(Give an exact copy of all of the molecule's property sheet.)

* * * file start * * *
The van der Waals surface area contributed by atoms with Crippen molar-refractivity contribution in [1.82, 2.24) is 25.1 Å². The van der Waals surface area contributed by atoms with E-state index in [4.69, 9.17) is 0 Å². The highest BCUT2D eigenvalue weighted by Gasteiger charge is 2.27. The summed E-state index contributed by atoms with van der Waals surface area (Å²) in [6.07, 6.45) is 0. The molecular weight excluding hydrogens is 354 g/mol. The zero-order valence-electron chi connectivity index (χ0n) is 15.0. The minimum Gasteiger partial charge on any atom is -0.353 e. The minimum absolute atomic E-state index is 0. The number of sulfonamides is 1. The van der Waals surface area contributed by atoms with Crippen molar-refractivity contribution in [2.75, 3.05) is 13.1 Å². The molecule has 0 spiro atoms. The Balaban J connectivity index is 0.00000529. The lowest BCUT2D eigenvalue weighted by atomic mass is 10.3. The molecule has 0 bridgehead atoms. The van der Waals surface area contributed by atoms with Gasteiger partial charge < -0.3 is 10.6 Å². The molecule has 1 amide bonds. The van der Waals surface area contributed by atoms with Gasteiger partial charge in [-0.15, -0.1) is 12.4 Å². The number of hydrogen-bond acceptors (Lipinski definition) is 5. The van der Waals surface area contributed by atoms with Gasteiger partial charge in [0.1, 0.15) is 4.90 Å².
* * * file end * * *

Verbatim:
The van der Waals surface area contributed by atoms with Crippen molar-refractivity contribution in [1.82, 2.24) is 25.1 Å². The van der Waals surface area contributed by atoms with E-state index in [4.69, 9.17) is 0 Å². The highest BCUT2D eigenvalue weighted by Gasteiger charge is 2.27. The summed E-state index contributed by atoms with van der Waals surface area (Å²) in [6.07, 6.45) is 0. The molecular weight excluding hydrogens is 354 g/mol. The zero-order valence-electron chi connectivity index (χ0n) is 15.0. The minimum Gasteiger partial charge on any atom is -0.353 e. The minimum absolute atomic E-state index is 0. The number of sulfonamides is 1. The van der Waals surface area contributed by atoms with Crippen molar-refractivity contribution in [2.75, 3.05) is 13.1 Å². The molecule has 0 spiro atoms. The Balaban J connectivity index is 0.00000529. The lowest BCUT2D eigenvalue weighted by atomic mass is 10.3. The molecule has 0 bridgehead atoms. The van der Waals surface area contributed by atoms with Gasteiger partial charge < -0.3 is 10.6 Å². The molecule has 1 amide bonds. The van der Waals surface area contributed by atoms with Gasteiger partial charge in [-0.15, -0.1) is 12.4 Å². The number of hydrogen-bond acceptors (Lipinski definition) is 5. The van der Waals surface area contributed by atoms with Gasteiger partial charge in [0.1, 0.15) is 4.90 Å².